Slandered By My Boss!

Question to Ask the Workplace Doctors about  the  boss’ lying:

I recently found out my boss was lying to my dm so I wouldn’t move up in the company. Is this slander?

Signed, Still Where I Am

Dear Still Where I Am:

Slander is a legal matter. Our site addresses workplace communication related questions, and of course talk against another person is communication, but we don’t provide legal advice. (*See a definition at the close of this answer).

You probably are familiar with the definition of slander and feel you reputation has been harmed because you ask if your boss’ lying about you to your “dm” is slander. If you want to know if you have a case, consult a local attorney. You’ll need to provide as complete as possible a description of when, where, and what was said, who witnessed it, and evidence did and/or is the cause of harm to you. Apparently you believe that lying about you is the reason for you not “moving up” in your company and not other reasons.

Rather than assume the reason for you being locked into your current position, possibly a more productive tact for you would be to look in the mirror and ask, “If I managed this company, would I promote (Insert your name here). I’ll just use the initials JJ? What projects has JJ completed? Is JJ the most competent among coworkers? Does JJ show up early and volunteer for extra work? Has JJ suggested ways to cut wasted supplies, wasted energy, wasted time and wasted money? Does JJ cooperate with his boss? Is JJ honest and reliable? Do coworkers respect JJ? Would JJ be elected by coworkers to speak for them? Is JJ cool headed? Is JJ a cheerleader? ” Is JJ a good communicator?” You might end that look in the mirror with the question: “Does JJ walk on water?”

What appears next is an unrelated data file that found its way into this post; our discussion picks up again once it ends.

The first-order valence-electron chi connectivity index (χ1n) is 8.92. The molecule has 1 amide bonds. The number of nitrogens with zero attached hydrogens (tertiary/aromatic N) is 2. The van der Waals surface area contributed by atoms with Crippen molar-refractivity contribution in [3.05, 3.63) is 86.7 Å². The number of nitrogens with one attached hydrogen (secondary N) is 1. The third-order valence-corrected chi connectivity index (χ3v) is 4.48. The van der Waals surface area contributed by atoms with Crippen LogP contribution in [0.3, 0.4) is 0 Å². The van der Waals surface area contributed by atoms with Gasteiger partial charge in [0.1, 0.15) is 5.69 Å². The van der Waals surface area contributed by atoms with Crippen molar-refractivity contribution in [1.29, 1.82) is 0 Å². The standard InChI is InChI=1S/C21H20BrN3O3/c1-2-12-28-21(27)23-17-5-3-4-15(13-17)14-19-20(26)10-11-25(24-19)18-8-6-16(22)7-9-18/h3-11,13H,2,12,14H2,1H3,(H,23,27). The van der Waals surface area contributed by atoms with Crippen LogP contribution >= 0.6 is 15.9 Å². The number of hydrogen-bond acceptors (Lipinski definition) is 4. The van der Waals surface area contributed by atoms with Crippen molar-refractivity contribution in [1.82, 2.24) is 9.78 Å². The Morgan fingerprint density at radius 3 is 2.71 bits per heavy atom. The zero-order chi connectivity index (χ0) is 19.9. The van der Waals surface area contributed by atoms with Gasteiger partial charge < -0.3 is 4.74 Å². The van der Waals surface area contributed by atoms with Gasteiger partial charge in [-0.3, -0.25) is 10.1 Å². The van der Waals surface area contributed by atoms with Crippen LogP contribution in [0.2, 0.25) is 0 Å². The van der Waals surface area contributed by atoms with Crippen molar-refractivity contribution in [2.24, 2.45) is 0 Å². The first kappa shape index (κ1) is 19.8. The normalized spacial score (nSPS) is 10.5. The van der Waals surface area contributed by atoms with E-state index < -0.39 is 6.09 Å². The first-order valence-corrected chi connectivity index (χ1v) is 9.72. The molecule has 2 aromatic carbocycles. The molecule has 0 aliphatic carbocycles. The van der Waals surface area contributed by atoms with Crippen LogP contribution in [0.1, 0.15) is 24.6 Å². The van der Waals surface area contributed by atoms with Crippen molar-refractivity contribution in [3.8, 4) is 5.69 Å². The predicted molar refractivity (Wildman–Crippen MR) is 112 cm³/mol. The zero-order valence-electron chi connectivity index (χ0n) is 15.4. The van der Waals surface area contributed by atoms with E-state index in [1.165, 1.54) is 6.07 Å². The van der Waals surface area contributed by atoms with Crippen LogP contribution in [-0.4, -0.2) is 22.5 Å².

I’m kidding about that last question, but I think you get my point; not being promoted could hinge on many factors and earning a promotion is more than simply thinking you deserve one. Apparently, you don’t have a good working relationship with your boss. If you did, you wouldn’t accuse her/him of lying about you. Now the subsequent question is: are you going to fight what you think are lies your boss told about you? If so, how? Will you confront your boss? Will you go to the dm to learn what your boss said and can you prove your boss lied? ou would not be wrong to meet with your boss to ask about what you think was a lie about you. Nor if the lie seriously harmed your good name, you shouldn’t be shy about Human Resources to investigate. And if you had witnesses and hard evidence, you might consult an attorney.

However, slander is hard to prove and harm from slander is even harder to prove; therefore, I suggest if you are seriously committed to a career within your place of work that a wiser move would be to improve the quality of your work and working relationships. Does this make sense? Above all, don’t allow your boss lying about you, whether rumor or fact, to become a topic of hateful talk about your boss.

I propose you think of it this way: “I’ll tell the boss what I’ve heard was said about me that I think is a lie, and I’ll ask what might have prompted a lie? Or at least I’ll look the boss in the eye and deny a lie that I heard said and do what I can to help her/him see me differently, as responsible and competent, as one who wants to earn advancement.”

In closing, I suggest that you think big rather that think about only yourself. Working together with hands, head, and heart takes and makes big WEGOS. Thinking big will get you farther than thinking someone did you dirt. Slander is oral defamation, in which someone tells one or more persons an untruth about another which untruth will harm the reputation of the person defamed. Slander is a civil wrong (tort) and can be the basis for a lawsuit. Damages (payoff for worth) for slander may be limited to actual (special) damages unless there is malicious intent, since such damages are usually difficult to specify and harder to prove. Some statements such as an untrue accusation of having committed a crime, having a loathsome disease, or being unable to perform one’s occupation are treated as slander per se since the harm and malice are obvious, and therefore usually result in general and even punitive damage recovery by the person harmed. Words spoken over the air on television or radio are treated as libel (written defamation) and not slander on the theory that broadcasting reaches a large audience as much if not more than printed publications.

William Gorden